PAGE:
INDEPENDENCE — Cedi Osman left the court at UCLA on Aug. 21 blown away by the fact that the three best small forwards in the world had actually talked to him.

A 23-year-old going into his second year with the Cavaliers, Osman practiced with LeBron James, Kevin Durant and Kawhi Leonard. He couldn’t believe they encouraged him and made him feel like he belonged even though he’d started only 12 NBA games.

Paired with Durant, Osman said his shots repeatedly came up short, but nine-time All-Star and two-time Finals Most Valuable Player Durant kept encouraging him to “shoot up.”

“That was a pretty good moment for me, even if it was something simple,” Osman said during Cavs media day Monday. “Bron and Kawhi were always talking to me. It was an unbelievable experience.

“Even that was enough, just talking to me. It was a simple workout, but for me it was the best workout of my life. That’s something that I’ll not forget, ever. I was always watching them on TV when I was a kid or playing the games with them.”

The friendship Osman developed during his one season with James made that special session possible.

During Osman’s rookie year, James became Osman’s mentor. He respected the work Osman had put in playing professionally in Turkey and in the EuroLeague. But they also had fun together. After James’ game-winning buzzer beaters, Osman tried to be the first one there for James to chest-bump.

Now James is gone to the Los Angeles Lakers, and Osman vows he’s ready for what could be a featured role in the Cavs’ fast-paced offense.

“We were good friends. I actually think our energy made us better friends,” Osman said of James. “He helped me a lot during the season. He took me under his wings and he was always there supporting me no matter what. I remember a couple games I played bad, and he was the first one telling me to keep my head up.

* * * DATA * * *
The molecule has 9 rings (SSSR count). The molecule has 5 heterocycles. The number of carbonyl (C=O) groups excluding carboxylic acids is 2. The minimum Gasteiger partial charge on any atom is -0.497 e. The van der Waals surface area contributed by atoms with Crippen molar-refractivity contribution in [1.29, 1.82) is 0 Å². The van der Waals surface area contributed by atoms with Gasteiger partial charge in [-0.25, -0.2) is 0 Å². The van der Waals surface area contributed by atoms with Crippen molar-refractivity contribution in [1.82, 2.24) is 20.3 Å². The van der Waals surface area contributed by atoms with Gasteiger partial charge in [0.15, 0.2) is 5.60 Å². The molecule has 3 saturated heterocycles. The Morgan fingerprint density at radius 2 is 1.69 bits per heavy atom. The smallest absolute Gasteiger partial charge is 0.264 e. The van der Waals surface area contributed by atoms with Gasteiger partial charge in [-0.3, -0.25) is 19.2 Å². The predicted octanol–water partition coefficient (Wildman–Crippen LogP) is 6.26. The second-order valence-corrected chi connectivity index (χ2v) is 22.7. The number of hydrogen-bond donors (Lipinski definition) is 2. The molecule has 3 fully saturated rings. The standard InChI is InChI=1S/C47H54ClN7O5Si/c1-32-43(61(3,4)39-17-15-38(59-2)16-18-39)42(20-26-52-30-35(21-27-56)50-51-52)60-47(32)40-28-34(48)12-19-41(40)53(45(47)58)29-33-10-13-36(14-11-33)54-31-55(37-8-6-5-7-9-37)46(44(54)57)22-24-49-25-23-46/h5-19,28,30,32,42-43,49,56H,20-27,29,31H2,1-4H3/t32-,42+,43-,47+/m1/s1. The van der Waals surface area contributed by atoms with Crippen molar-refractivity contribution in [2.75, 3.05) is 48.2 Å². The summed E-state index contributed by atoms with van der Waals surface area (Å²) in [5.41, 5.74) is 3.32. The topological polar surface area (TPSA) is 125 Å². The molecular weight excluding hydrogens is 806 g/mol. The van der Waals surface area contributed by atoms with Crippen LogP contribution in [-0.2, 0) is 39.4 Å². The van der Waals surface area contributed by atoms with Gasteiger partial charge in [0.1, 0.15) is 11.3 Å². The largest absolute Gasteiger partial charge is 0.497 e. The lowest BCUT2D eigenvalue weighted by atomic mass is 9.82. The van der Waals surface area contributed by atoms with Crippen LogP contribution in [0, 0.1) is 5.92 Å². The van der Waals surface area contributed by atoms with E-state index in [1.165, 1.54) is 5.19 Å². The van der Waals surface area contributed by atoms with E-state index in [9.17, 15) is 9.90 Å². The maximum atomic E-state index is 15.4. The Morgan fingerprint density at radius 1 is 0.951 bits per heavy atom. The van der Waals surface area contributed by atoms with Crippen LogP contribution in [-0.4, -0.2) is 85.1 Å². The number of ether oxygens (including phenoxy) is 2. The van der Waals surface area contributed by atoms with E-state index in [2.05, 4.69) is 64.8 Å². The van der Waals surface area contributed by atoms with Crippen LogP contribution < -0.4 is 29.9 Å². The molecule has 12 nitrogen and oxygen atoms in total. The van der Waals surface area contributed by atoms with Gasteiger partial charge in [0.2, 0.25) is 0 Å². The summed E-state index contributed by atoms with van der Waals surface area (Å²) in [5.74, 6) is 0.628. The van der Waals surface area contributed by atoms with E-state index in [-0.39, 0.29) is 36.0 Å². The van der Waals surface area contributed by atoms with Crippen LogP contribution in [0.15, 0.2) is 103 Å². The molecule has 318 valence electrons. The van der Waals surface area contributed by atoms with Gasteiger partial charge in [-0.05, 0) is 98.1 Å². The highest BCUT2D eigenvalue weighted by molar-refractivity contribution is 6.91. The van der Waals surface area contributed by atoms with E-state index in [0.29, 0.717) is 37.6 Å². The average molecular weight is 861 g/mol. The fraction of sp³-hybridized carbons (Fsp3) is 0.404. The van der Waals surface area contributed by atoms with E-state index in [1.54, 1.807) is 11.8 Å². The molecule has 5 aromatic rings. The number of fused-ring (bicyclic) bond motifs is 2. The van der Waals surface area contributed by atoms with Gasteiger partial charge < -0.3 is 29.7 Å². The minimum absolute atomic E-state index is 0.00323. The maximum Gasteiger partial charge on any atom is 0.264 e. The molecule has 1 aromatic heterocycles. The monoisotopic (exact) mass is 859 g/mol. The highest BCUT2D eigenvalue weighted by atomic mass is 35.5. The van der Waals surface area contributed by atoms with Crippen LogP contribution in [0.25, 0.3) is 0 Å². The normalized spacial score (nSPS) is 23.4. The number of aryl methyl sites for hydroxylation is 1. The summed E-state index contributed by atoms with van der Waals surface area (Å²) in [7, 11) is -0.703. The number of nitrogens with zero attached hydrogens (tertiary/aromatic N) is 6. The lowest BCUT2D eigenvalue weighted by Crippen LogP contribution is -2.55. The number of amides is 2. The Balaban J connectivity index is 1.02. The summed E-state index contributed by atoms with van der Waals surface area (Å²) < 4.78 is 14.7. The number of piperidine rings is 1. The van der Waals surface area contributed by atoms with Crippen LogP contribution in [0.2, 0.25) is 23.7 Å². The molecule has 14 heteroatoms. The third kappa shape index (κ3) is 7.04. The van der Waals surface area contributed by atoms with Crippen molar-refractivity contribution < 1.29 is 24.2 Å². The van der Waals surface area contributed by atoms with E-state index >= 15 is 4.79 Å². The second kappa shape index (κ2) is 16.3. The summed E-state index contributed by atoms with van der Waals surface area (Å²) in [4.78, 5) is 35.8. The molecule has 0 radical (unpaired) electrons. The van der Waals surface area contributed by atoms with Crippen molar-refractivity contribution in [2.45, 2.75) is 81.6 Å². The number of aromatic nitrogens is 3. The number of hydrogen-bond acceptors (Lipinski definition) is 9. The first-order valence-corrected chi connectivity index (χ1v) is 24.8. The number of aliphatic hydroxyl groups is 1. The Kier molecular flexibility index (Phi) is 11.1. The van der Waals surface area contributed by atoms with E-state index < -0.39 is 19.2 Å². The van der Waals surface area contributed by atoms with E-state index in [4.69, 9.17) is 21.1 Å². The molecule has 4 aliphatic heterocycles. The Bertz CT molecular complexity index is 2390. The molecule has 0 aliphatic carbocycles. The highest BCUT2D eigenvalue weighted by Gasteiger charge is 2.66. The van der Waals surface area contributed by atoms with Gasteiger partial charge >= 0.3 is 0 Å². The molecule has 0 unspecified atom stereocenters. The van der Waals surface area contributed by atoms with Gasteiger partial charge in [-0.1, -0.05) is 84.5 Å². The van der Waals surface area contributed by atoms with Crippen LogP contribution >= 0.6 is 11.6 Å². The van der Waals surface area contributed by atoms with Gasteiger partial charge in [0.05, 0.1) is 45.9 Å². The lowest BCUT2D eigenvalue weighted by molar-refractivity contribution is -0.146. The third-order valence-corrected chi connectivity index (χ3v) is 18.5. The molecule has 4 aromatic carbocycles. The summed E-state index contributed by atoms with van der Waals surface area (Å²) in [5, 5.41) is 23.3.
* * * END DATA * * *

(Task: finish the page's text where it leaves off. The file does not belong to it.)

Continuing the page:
“Of course, I’m sad. But right now it’s time to show the people what I learned from him and I’m ready for this challenge.”

Osman said James’ leadership skills made the biggest impression on him.

“Off the court he’s an amazing leader. He was trying always to keep us together as a team, we were always going to dinner as a team,” Osman said. “Especially when the playoffs start, he changed in the playoffs. He cared about everybody. It didn’t matter if it was me as a rookie, or Kyle [Korver], he was acting towards everybody the same. So for me the most important part to learn from him was ‘As a leader, what can I do?’ Or on the floor, when things are going bad, how to act.”

Osman averaged 3.9 points and 2.0 rebounds in 61 regular-season games for the Cavs last season. But in summer league Osman showed his promise, averaging 20 points, eight rebounds and 4.5 assists. He also spent time playing for the Turkish national team. That coupled with the infamous workout has Osman ready to “show the world” what he’s capable of.

“He has great potential,” Cavs coach Tyronn Lue said of Osman Monday. “I think you saw that last year when he had his chance to play consistent minutes. Being a rookie and stepping into a pressure environment the way he did and played so well, that speaks volumes about who Cedi is. He’s not scared, he’s not afraid of the moment. I’m very excited for his season. He’s ready for it, and we’re ready to see what he can do with consistent minutes.”

Osman envisions himself becoming part of a strong tandem with rookie point guard Collin Sexton, the Cavs’ eighth overall pick, after the two clicked in Las Vegas.

“I like playing with Collin because he likes to play fast and he’s playing with high energy,” Osman said. “We’re the same type of players. Hopefully during the season we have a good [relationship]. I think on offense and defense we’re going to have a lot of opportunities to show we’re going to be a good duo.”

 

Marla Ridenour can be reached at mridenour@thebeaconjournal.com. Read the Cavs blog at www.ohio.com/cavs. Follow her on Twitter at www.twitter.com/MRidenourABJ.